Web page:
blak

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Faroese[edit]

Pronunciation[edit]

Etymology 1[edit]

verbal noun of blaka

Noun[edit]

blak n (genitive singular blaks, plural bløk)

  1. a thrown object
  2. a throw
Declension[edit]
Declension of blak
n5 singular plural
indefinite definite indefinite definite
nominative blak blakið bløk bløkini
accusative blak blakið bløk bløkini
dative blaki blakinum bløkum bløkunum
genitive blaks blaksins blaka blakanna
Synonyms[edit]
Derived terms[edit]
Related terms[edit]

Etymology 2[edit]

From Old Irish bláthach via Early Middle Scots. Compare Scottish Gaelic blàthach.

Noun[edit]

blak n (genitive singular blaks, uncountable)

  1. buttermilk
Declension[edit]
Declension of blak (singular only)
n5s singular
indefinite definite
nominative blak blakið
accusative blak blakið
dative blaki blakinum
genitive blaks blaksins
Synonyms[edit]

German[edit]

Pronunciation[edit]

  • (file)
  • Rhymes: -aːk

Verb[edit]

blak

  1. Imperative singular of blaken.
  2. (colloquial) First-person singular present of blaken.

Icelandic[edit]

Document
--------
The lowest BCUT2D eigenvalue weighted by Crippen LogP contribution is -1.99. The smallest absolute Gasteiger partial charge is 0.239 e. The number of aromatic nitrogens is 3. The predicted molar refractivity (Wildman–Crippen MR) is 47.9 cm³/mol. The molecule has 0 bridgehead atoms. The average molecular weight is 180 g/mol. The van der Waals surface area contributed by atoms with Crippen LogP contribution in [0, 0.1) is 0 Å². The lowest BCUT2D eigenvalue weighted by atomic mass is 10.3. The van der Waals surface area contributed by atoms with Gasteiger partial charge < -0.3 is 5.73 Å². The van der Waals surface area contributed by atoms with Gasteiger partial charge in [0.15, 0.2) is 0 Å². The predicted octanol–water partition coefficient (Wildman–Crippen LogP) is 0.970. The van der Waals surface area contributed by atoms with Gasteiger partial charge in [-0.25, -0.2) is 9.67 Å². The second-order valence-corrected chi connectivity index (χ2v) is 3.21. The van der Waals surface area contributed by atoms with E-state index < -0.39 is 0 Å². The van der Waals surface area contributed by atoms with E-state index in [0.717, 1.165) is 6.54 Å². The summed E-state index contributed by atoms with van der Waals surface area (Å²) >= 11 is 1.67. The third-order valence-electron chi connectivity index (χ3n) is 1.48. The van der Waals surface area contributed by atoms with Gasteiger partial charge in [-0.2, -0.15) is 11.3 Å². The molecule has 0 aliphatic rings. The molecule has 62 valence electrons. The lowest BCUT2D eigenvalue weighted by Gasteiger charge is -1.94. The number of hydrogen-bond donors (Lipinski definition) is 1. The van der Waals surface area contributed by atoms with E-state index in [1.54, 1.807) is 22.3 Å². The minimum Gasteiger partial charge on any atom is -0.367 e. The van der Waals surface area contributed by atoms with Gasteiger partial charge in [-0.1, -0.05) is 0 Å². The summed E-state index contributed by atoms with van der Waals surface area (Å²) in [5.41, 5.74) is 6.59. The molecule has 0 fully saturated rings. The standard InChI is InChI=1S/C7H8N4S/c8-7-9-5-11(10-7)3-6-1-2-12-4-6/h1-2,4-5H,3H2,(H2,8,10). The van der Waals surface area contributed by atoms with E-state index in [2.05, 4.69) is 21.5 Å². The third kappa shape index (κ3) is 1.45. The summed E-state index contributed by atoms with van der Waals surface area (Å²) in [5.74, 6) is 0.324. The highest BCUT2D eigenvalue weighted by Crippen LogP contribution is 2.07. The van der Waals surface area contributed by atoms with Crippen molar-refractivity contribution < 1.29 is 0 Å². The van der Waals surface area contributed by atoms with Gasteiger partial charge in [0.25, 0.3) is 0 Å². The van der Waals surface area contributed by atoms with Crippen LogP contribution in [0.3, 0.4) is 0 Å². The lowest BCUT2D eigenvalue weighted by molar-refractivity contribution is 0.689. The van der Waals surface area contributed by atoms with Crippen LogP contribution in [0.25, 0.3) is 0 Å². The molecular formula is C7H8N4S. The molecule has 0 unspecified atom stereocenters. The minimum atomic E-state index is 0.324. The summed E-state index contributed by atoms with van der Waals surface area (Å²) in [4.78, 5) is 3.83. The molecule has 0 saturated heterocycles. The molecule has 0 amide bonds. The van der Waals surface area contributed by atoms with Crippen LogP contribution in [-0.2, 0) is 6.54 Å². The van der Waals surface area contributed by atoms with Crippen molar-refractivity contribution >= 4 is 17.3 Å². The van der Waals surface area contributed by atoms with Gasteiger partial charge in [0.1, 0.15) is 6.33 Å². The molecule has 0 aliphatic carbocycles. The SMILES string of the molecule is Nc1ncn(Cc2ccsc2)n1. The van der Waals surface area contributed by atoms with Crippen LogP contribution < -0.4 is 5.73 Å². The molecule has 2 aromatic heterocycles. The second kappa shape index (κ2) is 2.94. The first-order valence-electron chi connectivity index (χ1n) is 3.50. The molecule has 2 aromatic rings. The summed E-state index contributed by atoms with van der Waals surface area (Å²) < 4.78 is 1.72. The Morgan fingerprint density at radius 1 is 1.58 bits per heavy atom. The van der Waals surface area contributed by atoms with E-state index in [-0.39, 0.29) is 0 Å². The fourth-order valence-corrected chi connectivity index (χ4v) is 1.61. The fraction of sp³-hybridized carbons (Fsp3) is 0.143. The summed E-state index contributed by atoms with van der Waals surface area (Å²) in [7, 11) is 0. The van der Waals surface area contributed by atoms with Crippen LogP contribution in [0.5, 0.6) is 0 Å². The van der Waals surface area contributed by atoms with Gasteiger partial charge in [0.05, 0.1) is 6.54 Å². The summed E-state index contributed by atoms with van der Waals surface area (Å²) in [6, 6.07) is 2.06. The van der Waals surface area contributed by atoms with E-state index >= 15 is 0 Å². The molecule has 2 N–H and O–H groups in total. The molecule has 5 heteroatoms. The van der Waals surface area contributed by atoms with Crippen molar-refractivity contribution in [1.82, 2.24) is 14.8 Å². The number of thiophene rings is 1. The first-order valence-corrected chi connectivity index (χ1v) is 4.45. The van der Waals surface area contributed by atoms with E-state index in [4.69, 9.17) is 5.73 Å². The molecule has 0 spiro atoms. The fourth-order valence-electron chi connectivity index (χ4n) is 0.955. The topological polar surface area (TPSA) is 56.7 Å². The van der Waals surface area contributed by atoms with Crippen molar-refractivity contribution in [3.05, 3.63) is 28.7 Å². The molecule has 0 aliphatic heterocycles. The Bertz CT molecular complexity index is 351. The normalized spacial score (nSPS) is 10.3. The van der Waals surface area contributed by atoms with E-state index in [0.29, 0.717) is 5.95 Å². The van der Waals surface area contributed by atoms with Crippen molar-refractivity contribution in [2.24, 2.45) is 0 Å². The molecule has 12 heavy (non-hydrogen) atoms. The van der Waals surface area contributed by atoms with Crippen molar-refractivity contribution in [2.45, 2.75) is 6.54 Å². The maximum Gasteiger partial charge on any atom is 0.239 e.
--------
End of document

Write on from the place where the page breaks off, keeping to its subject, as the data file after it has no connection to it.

Icelandic Wikipedia has an article on:
Wikipedia is

Etymology[edit]

From Old Norse blak.

Pronunciation[edit]

Noun[edit]

blak n (genitive singular blaks, nominative plural blök)

  1. flapping, waving (e.g. in the wind)
  2. a light blow
  3. (sports) volleyball
  4. the tail of a halibut

Declension[edit]

Synonyms[edit]

Derived terms[edit]


Middle English[edit]

Alternative forms[edit]

Etymology[edit]

From Old English blæc, from Proto-Germanic *blakaz.

Pronunciation[edit]

Adjective[edit]

blak (plural and weak singular blake, comparative blakker, superlative blakkest)

  1. black (of a black color)
  2. black (having black skin)
  3. black-haired
  4. dark, blackish

Descendants[edit]

See also[edit]

Colors in Middle English · coloures, hewes (layout · text)
     whit      grey, hor      blak
             red ; cremesyn, gernet              citrine, aumbre ; broun, tawne              yelow, dorry ; canevas
             grasgrene              grene             
             plunket ; ewage              asure, livid              blewe, blo, pers
             violet ; inde              rose, murrey ; purpel              claret

Tok Pisin[edit]

Etymology[edit]

From English black.

Adjective[edit]

blak

  1. black